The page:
way to Chhit Bangla

On 8 October 2016, my friend and I reached Chhit Bangla (also known as Chhit– Tiloi), which used to be a fragmented territory of Bangladesh that fell in India. This place currently overlaps Char Balabhut which falls under Tufangaj, a sub division of Cooch Behar district of West Bengal. Bits of the land are further fragmented at places by Dhubri district of Assam. The Char (meaning a sandbar or river island) is separated from the mainland by the ‘International waters’. Across the waters, in Chhit– Bangla we met a woman, introduced as Kaushinmoi Bewa, the sole inhabitant of the region, who lived there with her daughter.

Kaushinmoi

[Kaushinmoi] Continue reading “Shifting homes and a troubled past— Understanding enclave existences of the Indo- Bangla borders”

‘Ekrupata Namkaran’ and the Nepali speaking people in South Asia: The problem and challenges of finding an appropriate collective representational nomenclature

Anup Shekhar Chakraborty

[Note from the author: The backdrop of the discussion in this article is the native Nepali speaking people in India and their quest to cartographically chart their emic self-defined identity in a map called Gorkhaland in and around Darjeeling in the directional construct ‘North Bengal’ located in the Indian state of West Bengal. As a geopolitical space Darjeeling has reflected immense tensions amidst the phased calm and phased uncalm in the form of demand for Chuttei Rajya (separate state) of Gorkhaland. The Chiyasi ko Andolan (1986 Movement) and the current imbroglio  (stretched from 2007 to 2017) though showing signs of peculiarities and particularities in terms of the movement, styles of leadership, political agency ,participations etc., continues to showcase commonalities, connections, and continuations in the indelible question of identity of the people and its place. Chuttei Rajya (separate state) of Gorkhaland is projected as the panacea for all prevailing problems of its people ranging from being stateless, neglected, misconstrued and misrepresented (as Durwans, Security guards etc), branded as ‘foreigners’ (confused to be from Nepal), called ‘Chinky’ (confused to be from North East India) etc. Though a popular tourist destination, globally known for ‘Darjeeling Tea’, idyllic backdrop of many Bollywood movies (and feeding into the romanticised visual social imaginaries of the South Asia) the region continues to be geographically misconstrued. The simple question ‘where is Darjeeling?’ can uncork startling responses and confusions: few presuming it to be in Assam (a clear confusion because of the ‘Tea’ factor); while others considering it to be a part of Nepal and trying to use Nepalese Rupee; and still others focusing on the historical connections with Sikkim etc. Another difficult question ‘Whom does Darjeeling belong to (territorially, politically, culturally, socially)?’ evokes vexed responses: while the Chuttei Rajya narrative claims its deep seated autonomy enmeshed in cultural, social, linguistic differences; those against ‘Bangavanga’ (division of West Bengal) claim Darjeeling to be the ‘crown’ of the state of ‘Sonar Bangla’. These responses do little to quench the thirst and curiosity of the questioner. I am of the view that if Darjeeling could speak for itself (like the Bollywood song sung by the late Mahendra Kapoor ‘Ye Mati Sabhi Ki Kahani Kahegi’ (Lyrics: Bharat Vyas. Music: Ramachandra. Soundtrack in V. Shantaram, dir. (1959). Navrang. India) the response might unleash startling rethinking, positional shifts and realignments. The current imbroglio in the ‘hills’ needs to be understood silhouetted on these seemingly disparate issues and problems.]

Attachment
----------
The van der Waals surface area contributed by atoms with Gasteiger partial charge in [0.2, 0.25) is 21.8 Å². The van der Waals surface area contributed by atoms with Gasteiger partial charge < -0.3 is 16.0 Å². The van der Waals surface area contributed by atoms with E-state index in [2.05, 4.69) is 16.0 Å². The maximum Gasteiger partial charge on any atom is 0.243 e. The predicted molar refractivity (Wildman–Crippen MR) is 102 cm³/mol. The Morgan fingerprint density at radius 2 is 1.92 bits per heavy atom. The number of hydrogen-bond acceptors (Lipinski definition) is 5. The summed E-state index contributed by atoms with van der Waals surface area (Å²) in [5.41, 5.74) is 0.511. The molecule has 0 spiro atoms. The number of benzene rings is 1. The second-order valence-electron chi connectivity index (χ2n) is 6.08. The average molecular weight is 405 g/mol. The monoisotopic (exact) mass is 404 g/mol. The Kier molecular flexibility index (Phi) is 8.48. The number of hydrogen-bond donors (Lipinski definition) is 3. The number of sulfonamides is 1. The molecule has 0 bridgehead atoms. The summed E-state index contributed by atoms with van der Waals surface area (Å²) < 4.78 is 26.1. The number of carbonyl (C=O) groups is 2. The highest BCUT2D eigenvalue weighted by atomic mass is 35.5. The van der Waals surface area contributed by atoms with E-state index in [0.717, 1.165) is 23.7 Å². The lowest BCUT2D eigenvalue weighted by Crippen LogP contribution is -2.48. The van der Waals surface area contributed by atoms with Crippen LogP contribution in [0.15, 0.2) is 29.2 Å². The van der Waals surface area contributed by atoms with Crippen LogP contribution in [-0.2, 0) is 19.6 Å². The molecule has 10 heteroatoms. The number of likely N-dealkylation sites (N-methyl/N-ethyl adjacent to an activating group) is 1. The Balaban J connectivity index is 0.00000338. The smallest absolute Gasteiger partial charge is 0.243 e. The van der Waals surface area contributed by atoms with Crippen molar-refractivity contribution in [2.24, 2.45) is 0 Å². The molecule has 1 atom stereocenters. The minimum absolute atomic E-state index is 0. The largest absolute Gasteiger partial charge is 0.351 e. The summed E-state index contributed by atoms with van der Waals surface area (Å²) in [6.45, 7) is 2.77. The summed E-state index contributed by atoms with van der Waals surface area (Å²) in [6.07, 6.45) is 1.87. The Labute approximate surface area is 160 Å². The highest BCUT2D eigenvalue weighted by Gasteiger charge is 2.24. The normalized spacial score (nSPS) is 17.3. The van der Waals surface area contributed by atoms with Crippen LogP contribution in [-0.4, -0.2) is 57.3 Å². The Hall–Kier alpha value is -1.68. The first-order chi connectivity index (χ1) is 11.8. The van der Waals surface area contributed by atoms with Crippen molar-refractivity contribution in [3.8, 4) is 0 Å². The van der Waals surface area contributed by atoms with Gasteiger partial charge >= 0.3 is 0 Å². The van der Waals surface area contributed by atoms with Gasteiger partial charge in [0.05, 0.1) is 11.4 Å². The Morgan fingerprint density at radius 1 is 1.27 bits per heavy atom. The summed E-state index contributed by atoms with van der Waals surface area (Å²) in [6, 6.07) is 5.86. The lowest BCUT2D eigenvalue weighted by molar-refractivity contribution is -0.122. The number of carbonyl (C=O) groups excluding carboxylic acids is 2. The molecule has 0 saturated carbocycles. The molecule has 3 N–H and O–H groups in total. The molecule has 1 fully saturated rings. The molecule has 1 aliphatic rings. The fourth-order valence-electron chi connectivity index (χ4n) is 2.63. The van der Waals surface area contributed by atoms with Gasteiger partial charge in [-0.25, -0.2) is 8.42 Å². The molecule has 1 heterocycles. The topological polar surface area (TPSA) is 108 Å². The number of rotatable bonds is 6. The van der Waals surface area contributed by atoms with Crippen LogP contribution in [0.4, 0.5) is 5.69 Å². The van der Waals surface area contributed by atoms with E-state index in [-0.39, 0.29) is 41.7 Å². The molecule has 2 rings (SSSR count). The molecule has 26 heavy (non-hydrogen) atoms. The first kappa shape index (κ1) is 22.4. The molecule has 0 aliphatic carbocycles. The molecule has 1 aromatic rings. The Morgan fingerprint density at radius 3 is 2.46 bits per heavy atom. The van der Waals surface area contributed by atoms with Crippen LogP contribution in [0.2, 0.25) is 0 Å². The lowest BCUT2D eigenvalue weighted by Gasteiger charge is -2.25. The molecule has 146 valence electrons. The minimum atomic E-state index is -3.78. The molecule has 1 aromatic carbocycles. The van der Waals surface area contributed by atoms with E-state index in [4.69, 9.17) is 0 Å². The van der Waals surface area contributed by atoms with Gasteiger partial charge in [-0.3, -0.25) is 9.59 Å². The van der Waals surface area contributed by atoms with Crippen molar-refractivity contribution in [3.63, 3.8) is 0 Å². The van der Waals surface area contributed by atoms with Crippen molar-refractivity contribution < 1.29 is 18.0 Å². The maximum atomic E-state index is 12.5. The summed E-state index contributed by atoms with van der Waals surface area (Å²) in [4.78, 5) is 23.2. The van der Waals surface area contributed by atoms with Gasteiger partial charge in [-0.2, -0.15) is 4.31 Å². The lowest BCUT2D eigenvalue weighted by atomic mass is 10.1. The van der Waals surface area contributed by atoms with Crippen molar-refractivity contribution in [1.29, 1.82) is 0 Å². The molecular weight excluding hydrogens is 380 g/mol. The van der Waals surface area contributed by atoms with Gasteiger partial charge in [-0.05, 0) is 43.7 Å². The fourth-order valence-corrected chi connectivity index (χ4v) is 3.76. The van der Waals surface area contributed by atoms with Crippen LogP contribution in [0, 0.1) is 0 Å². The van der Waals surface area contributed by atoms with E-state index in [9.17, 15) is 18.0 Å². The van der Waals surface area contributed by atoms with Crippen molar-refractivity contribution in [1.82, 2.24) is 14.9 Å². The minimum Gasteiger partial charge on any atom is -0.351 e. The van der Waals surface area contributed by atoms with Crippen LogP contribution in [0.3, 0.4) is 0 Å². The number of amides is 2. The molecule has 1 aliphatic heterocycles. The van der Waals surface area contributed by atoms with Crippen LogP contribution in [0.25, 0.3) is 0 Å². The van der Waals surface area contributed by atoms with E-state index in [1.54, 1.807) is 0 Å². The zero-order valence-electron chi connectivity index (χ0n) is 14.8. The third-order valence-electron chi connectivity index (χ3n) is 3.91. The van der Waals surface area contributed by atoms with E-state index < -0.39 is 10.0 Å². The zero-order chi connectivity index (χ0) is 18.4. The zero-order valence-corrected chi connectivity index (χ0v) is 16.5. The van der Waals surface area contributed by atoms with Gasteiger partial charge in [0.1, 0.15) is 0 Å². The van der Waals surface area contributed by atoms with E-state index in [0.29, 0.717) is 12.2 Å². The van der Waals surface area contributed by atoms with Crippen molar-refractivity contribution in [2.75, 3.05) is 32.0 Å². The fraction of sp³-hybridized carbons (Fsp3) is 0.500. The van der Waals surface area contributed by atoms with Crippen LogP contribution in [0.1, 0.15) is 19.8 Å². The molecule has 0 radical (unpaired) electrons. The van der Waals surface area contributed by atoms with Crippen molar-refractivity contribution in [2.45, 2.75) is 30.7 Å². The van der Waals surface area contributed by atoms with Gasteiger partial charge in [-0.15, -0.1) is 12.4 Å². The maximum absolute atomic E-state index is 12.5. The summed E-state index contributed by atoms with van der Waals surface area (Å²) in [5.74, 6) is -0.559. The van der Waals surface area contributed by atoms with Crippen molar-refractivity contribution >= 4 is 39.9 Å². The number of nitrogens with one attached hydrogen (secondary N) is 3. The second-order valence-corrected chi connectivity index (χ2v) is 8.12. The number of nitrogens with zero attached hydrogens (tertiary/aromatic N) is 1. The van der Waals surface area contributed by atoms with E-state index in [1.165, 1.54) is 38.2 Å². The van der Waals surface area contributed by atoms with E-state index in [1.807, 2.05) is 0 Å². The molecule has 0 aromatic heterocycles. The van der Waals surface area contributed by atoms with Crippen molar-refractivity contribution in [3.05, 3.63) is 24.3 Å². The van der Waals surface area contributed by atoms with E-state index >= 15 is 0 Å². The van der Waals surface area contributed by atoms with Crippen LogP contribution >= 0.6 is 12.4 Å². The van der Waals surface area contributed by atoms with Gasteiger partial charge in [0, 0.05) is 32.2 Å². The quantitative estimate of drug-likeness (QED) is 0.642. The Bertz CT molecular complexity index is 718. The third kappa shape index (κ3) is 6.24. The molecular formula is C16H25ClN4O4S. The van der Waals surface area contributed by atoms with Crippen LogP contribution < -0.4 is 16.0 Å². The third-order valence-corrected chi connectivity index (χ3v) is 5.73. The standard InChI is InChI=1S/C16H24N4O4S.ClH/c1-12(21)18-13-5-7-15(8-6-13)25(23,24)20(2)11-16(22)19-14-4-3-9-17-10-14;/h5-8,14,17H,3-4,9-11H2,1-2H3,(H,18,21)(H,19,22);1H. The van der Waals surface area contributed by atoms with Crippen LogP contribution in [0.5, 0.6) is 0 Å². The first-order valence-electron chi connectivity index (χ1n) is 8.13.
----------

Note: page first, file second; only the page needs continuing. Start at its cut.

The evolution of martial race[i]– ‘Bir[ii] Gorkha’ (the brave invincible Gurkha)[iii] in South Asia and India in particular is embossed and engraved deeply into the history of the Raj (the British colonial government that ruled India in various forms over two centuries) and the Raj making. The ever changing borders, frontiers and spaces of the Raj witnessed the flow of a multitude of people/races/ethnicities/religions etc.[iv] The ‘traditional’[v] territorial spaces were traversed, turned inside out, made malleable to the demands and visions of the Raj. This meant that communities/people were coming to an interface more strongly at a faster pace amidst the wave of multidimensional change in transports, administration- security (artillery, war craft, defence, military intervention etc.) just to name a few. This also meant that communities/people were slowly yet surely by want/choice, force/coercion becoming categorized as ‘citizens’, ‘subjects’, ‘denizens’, ‘enemies’, ‘foreigners’, ‘interlopers’ and the like. The colonial census projects, studies of administrators doubling as anthropologists, surveyors, the missionaries and the numerous retinue of experts (white/European/American) and informant natives (the elites, the traditional privileged sections, mostly men) resulted in the creation/ construction of stereotypes and social imaginaries of communities/people in South Asia. Continue reading “‘Ekrupata Namkaran’ and the Nepali speaking people in South Asia: The problem and challenges of finding an appropriate collective representational nomenclature”